How to: Connect to a Database (LINQ to SQL)
The DataContext is the main conduit by which you connect to a database, retrieve objects from it, and submit changes back to it. You use the DataContext just as you would use an ADO.NET SqlConnection. In fact, the DataContext is initialized with a connection or connection string that you supply. For more information, see DataContext Methods (O/R Designer).
The purpose of the DataContext is to translate your requests for objects into SQL queries to be made against the database, and then to assemble objects out of the results. The DataContext enables Language-Integrated Query (LINQ) by implementing the same operator pattern as the Standard Query Operators, such as Where and Select.
Maintaining a secure connection is of the highest importance. For more information, see Security in LINQ to SQL.
In the following example, the DataContext is used to connect to the Northwind sample database and to retrieve rows of customers whose city is London.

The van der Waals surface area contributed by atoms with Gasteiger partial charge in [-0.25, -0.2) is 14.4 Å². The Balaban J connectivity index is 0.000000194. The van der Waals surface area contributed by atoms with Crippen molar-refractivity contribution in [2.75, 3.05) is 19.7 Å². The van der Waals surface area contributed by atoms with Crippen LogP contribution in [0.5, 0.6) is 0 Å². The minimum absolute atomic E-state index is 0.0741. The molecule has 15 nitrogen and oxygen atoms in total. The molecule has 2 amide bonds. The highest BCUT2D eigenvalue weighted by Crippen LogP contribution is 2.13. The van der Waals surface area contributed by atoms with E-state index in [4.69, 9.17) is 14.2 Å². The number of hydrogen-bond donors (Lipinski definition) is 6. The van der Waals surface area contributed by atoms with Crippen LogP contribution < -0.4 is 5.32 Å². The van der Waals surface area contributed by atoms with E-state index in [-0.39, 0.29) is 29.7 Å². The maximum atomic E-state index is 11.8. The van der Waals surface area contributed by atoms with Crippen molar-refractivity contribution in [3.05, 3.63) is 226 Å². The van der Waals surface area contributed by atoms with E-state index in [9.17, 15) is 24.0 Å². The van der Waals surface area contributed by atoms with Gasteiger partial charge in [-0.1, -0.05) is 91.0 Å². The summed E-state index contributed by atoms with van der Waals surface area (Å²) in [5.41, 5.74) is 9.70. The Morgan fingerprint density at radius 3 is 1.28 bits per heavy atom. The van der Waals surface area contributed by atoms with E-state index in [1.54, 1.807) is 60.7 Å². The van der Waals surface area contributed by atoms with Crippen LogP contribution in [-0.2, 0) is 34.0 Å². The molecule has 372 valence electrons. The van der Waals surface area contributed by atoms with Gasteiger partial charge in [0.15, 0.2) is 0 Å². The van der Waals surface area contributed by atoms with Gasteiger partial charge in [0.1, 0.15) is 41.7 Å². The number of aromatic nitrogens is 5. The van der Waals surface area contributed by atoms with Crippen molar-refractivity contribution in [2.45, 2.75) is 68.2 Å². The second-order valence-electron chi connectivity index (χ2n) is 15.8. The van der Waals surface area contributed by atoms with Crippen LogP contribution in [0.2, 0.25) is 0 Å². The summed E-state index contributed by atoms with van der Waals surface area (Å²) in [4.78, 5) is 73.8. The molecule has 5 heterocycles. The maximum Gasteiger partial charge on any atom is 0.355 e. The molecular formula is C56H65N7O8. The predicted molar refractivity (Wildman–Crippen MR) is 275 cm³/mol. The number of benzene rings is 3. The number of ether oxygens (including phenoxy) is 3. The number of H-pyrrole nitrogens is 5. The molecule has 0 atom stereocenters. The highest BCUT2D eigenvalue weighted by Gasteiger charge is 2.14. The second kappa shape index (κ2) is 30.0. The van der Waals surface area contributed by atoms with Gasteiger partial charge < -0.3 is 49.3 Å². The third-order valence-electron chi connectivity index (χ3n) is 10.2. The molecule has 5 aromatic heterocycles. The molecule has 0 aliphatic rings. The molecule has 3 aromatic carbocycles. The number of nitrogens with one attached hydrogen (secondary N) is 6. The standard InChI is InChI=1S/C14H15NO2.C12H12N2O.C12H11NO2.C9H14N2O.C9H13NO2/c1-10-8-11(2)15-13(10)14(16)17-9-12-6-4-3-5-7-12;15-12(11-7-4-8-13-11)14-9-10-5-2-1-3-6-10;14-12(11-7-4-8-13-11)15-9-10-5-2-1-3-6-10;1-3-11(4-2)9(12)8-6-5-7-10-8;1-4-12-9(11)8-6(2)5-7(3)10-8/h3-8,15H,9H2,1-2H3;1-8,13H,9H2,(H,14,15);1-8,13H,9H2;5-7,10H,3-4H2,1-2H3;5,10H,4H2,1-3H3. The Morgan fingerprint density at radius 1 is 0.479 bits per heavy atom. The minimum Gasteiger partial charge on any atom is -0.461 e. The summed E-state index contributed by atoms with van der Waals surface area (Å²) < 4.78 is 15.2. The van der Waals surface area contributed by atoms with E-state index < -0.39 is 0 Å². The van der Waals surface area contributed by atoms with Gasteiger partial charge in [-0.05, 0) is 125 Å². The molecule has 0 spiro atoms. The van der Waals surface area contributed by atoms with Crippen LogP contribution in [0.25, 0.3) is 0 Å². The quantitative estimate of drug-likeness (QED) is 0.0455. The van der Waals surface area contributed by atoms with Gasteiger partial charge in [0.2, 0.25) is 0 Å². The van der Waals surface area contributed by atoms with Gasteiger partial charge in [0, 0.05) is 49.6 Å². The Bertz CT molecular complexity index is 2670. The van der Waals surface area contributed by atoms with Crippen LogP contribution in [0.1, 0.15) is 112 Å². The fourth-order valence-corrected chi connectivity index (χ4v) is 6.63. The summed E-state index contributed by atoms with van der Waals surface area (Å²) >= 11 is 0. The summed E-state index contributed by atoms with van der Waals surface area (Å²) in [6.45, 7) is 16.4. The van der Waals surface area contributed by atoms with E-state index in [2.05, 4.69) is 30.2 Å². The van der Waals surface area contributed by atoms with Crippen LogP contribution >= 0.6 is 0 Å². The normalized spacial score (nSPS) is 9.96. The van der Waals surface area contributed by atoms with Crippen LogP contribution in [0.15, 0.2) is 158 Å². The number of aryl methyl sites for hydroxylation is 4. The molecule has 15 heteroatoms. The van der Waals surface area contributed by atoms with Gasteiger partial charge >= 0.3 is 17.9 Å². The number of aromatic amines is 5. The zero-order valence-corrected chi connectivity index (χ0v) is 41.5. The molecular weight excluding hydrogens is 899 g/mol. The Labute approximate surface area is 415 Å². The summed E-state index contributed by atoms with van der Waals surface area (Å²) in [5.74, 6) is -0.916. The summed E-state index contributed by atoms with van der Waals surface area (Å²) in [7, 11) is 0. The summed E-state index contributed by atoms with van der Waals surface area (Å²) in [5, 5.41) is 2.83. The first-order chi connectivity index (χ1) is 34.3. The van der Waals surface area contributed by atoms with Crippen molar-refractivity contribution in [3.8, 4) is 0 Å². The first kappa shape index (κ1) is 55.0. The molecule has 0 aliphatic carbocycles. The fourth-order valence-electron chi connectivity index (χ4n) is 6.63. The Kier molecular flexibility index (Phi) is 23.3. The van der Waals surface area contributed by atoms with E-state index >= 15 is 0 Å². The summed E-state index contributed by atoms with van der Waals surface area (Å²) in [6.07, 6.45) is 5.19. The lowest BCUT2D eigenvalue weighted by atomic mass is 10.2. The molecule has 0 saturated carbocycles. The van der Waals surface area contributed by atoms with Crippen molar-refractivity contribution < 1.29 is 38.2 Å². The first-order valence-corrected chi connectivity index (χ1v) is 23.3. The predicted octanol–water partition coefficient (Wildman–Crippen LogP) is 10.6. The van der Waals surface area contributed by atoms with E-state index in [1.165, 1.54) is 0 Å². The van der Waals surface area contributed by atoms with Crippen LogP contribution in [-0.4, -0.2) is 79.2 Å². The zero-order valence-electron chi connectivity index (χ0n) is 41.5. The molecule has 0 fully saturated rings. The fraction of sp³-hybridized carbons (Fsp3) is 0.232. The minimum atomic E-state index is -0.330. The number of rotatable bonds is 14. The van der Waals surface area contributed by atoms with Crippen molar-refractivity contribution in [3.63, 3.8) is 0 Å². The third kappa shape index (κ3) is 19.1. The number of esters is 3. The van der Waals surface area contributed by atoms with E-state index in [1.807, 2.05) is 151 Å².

' DataContext takes a connection string. Dim db As New DataContext("…\Northwnd.mdf") ' Get a typed table to run queries. Dim Customers As Table(Of Customer) = db.GetTable(Of Customer)() ' Query for customer from London. Dim Query = _ From cust In Customers _ Where cust.City = "London" _ Select cust For Each cust In Query Console.WriteLine("id=" & cust.CustomerID & _ ", City=" & cust.City) Next
Each database table is represented as a Table collection available by way of the GetTable method, by using the entity class to identify it.
Best practice is to declare a strongly typed DataContext instead of relying on the basic DataContext class and the GetTable method. A strongly typed DataContext declares all Table collections as members of the context, as in the following example.
You can then express the query for customers from London more simply as: